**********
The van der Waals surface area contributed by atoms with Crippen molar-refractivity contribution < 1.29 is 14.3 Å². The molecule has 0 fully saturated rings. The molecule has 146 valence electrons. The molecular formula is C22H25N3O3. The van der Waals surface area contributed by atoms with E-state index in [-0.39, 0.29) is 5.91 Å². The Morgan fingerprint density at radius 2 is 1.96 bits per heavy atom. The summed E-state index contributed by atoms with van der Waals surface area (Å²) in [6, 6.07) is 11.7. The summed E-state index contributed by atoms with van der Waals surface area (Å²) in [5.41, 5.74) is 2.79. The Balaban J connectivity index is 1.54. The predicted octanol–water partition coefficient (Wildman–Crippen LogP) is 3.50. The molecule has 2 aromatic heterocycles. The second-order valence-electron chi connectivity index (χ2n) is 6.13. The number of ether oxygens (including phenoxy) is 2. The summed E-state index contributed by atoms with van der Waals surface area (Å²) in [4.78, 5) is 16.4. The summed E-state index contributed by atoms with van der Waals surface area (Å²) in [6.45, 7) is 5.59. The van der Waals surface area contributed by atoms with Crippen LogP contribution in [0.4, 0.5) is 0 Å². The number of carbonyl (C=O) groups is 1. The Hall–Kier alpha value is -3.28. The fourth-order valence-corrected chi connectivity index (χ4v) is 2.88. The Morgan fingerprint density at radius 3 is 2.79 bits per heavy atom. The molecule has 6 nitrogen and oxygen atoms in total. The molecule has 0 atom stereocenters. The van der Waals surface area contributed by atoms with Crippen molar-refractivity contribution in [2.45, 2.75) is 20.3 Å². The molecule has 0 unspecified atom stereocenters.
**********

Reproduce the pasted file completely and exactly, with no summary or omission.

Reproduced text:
The van der Waals surface area contributed by atoms with Crippen molar-refractivity contribution < 1.29 is 14.3 Å². The molecule has 0 fully saturated rings. The molecule has 146 valence electrons. The molecular formula is C22H25N3O3. The van der Waals surface area contributed by atoms with E-state index in [-0.39, 0.29) is 5.91 Å². The Morgan fingerprint density at radius 2 is 1.96 bits per heavy atom. The summed E-state index contributed by atoms with van der Waals surface area (Å²) in [6, 6.07) is 11.7. The summed E-state index contributed by atoms with van der Waals surface area (Å²) in [5.41, 5.74) is 2.79. The Balaban J connectivity index is 1.54. The predicted octanol–water partition coefficient (Wildman–Crippen LogP) is 3.50. The molecule has 2 aromatic heterocycles. The second-order valence-electron chi connectivity index (χ2n) is 6.13. The number of ether oxygens (including phenoxy) is 2. The summed E-state index contributed by atoms with van der Waals surface area (Å²) in [4.78, 5) is 16.4. The summed E-state index contributed by atoms with van der Waals surface area (Å²) in [6.45, 7) is 5.59. The van der Waals surface area contributed by atoms with Crippen LogP contribution in [0.4, 0.5) is 0 Å². The number of carbonyl (C=O) groups is 1. The Hall–Kier alpha value is -3.28. The fourth-order valence-corrected chi connectivity index (χ4v) is 2.88. The Morgan fingerprint density at radius 3 is 2.79 bits per heavy atom. The molecule has 6 nitrogen and oxygen atoms in total. The molecule has 0 atom stereocenters. The van der Waals surface area contributed by atoms with Crippen molar-refractivity contribution in [2.45, 2.75) is 20.3 Å². The molecule has 0 unspecified atom stereocenters.